Viewing single post of blog The Maiden Voyage

This experience was an absolute delight, and I felt so lucky to be able to view them. Again after a complex online booking and registration process in person, I spent two days looking through pretty much every Harper’s Bazaar of the 1930s, bar one or two bound collections.

The design of the magazines significantly felt a lot more ‘modern’ in layout, composition and content than the Vogue magazines from the same decade. This was perhaps as less e were produced per year than Vogue. Again, unfortunately due to signing a copyright form I cannot share images of the insides of the magazines but they were just beautiful objects. I have used for images, some slightly similar front covers from US editions that are widely available online.

The front covers especially were incredibly crafted works of art, predominantly created from hand drawn and printed imagery, very bold with colours and form, presumably designed to create impact on a newsstand. In many of the editions throughout the year, there are colour and black and white hand drawn illustrations of fashion for liners, beach, ‘outdoor days’ and summer sports, all the while encouraged to looking floating and glamorous. Women’s hair was kept short and stylised.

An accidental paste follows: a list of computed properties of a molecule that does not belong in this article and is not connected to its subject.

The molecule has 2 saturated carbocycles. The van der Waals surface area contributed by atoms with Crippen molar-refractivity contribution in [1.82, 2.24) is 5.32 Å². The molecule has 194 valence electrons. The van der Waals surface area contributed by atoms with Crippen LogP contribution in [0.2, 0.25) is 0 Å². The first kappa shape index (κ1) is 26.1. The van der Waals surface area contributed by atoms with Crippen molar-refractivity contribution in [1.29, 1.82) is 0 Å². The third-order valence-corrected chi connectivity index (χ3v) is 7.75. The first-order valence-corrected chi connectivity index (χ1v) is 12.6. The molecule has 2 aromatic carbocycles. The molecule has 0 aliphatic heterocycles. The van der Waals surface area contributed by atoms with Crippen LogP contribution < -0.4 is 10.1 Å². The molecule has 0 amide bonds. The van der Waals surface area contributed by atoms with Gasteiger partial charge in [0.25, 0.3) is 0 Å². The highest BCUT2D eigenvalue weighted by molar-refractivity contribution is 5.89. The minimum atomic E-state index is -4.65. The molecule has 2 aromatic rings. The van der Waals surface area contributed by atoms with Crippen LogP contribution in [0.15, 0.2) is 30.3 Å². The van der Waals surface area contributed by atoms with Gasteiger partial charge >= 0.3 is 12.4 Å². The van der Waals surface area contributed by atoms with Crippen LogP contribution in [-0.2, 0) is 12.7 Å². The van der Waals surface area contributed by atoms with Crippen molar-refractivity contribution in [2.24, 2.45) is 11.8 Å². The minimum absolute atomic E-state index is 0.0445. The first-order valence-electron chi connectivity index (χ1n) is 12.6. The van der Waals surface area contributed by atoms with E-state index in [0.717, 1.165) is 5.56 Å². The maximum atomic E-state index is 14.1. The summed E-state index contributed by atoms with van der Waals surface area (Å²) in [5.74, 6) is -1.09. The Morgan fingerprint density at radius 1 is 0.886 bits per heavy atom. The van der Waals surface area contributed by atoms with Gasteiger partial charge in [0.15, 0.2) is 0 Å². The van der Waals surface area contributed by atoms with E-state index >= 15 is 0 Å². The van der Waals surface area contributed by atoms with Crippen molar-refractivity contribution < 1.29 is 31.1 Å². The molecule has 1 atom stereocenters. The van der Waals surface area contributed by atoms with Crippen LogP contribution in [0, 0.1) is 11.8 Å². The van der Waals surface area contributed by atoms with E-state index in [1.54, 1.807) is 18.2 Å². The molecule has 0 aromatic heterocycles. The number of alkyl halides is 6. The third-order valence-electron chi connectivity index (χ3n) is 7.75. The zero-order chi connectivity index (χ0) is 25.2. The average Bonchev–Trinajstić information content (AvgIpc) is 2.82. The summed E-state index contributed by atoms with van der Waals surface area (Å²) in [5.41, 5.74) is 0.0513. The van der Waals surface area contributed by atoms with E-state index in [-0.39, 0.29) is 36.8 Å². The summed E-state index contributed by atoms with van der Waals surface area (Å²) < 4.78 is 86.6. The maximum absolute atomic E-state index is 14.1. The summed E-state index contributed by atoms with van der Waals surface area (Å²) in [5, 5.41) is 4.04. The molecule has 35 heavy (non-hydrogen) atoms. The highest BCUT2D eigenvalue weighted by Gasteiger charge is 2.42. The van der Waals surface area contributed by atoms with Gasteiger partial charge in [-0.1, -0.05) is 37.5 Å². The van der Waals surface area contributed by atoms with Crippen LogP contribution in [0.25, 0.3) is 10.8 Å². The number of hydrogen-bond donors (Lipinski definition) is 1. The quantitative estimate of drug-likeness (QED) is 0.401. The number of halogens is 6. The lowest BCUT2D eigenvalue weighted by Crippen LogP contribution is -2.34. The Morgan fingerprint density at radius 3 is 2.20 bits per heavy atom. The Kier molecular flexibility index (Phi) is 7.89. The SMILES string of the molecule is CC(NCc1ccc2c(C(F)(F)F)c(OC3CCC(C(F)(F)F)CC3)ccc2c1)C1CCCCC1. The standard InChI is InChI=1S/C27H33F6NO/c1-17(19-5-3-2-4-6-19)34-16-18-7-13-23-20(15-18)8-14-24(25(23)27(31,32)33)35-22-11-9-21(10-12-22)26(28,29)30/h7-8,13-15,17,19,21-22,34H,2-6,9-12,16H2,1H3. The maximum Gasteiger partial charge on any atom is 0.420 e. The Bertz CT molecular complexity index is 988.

As the decade moved on, the layout of the illustration became even more experimental. New fabrics for home or fashion were presented in cut out shapes creating an abstract scene. Fonts used are open and thin, synonymous with thirties graphics. Cruise or ocean liner wear is also featured in photo shoots set on deck, ranging from bathing wear to more formal dress. Up market department stores such as Fortnum and Mason and Jenner’s are commonplace and these often feature clothes for wearing on liners. The healthy, idealised, streamlined body is often featured in other illustrations, whether playing tennis, diving or exercising, and articles on keeping fit are featured often. There are also some wonderful articles with images of real homes with modernist interiors with soft furnishings. Additionally some photo shoots are shot in black and white in created environments with steps, archways and doorways, how I would love to view these in real life! I would love to create my own environments and photography shoots with objects, perhaps using sculptural and printed fabrics. The titles of the articles are also interesting and something I would like to work with, as well as the collage style approach to layout and making. So may ideas percolating!